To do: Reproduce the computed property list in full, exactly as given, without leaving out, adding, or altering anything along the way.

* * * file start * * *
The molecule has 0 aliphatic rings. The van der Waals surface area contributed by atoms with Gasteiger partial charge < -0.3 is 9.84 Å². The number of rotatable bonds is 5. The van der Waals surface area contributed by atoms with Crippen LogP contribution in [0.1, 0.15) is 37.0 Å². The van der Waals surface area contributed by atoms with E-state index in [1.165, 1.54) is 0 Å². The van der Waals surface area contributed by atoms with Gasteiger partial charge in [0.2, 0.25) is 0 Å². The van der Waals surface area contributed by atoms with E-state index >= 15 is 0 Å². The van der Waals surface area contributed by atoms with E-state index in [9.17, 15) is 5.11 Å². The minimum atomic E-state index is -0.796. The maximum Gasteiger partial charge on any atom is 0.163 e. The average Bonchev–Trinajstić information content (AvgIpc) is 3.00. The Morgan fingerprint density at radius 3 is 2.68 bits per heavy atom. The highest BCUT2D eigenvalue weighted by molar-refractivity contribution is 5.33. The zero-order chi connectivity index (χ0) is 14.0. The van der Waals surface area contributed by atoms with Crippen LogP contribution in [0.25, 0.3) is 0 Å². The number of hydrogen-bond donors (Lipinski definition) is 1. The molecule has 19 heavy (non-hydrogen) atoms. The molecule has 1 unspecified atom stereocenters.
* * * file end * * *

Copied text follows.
The molecule has 0 aliphatic rings. The van der Waals surface area contributed by atoms with Gasteiger partial charge < -0.3 is 9.84 Å². The number of rotatable bonds is 5. The van der Waals surface area contributed by atoms with Crippen LogP contribution in [0.1, 0.15) is 37.0 Å². The van der Waals surface area contributed by atoms with E-state index in [1.165, 1.54) is 0 Å². The van der Waals surface area contributed by atoms with Gasteiger partial charge in [0.2, 0.25) is 0 Å². The van der Waals surface area contributed by atoms with E-state index >= 15 is 0 Å². The van der Waals surface area contributed by atoms with E-state index in [9.17, 15) is 5.11 Å². The minimum atomic E-state index is -0.796. The maximum Gasteiger partial charge on any atom is 0.163 e. The average Bonchev–Trinajstić information content (AvgIpc) is 3.00. The Morgan fingerprint density at radius 3 is 2.68 bits per heavy atom. The highest BCUT2D eigenvalue weighted by molar-refractivity contribution is 5.33. The zero-order chi connectivity index (χ0) is 14.0. The van der Waals surface area contributed by atoms with Crippen LogP contribution in [0.25, 0.3) is 0 Å². The number of hydrogen-bond donors (Lipinski definition) is 1. The molecule has 19 heavy (non-hydrogen) atoms. The molecule has 1 unspecified atom stereocenters.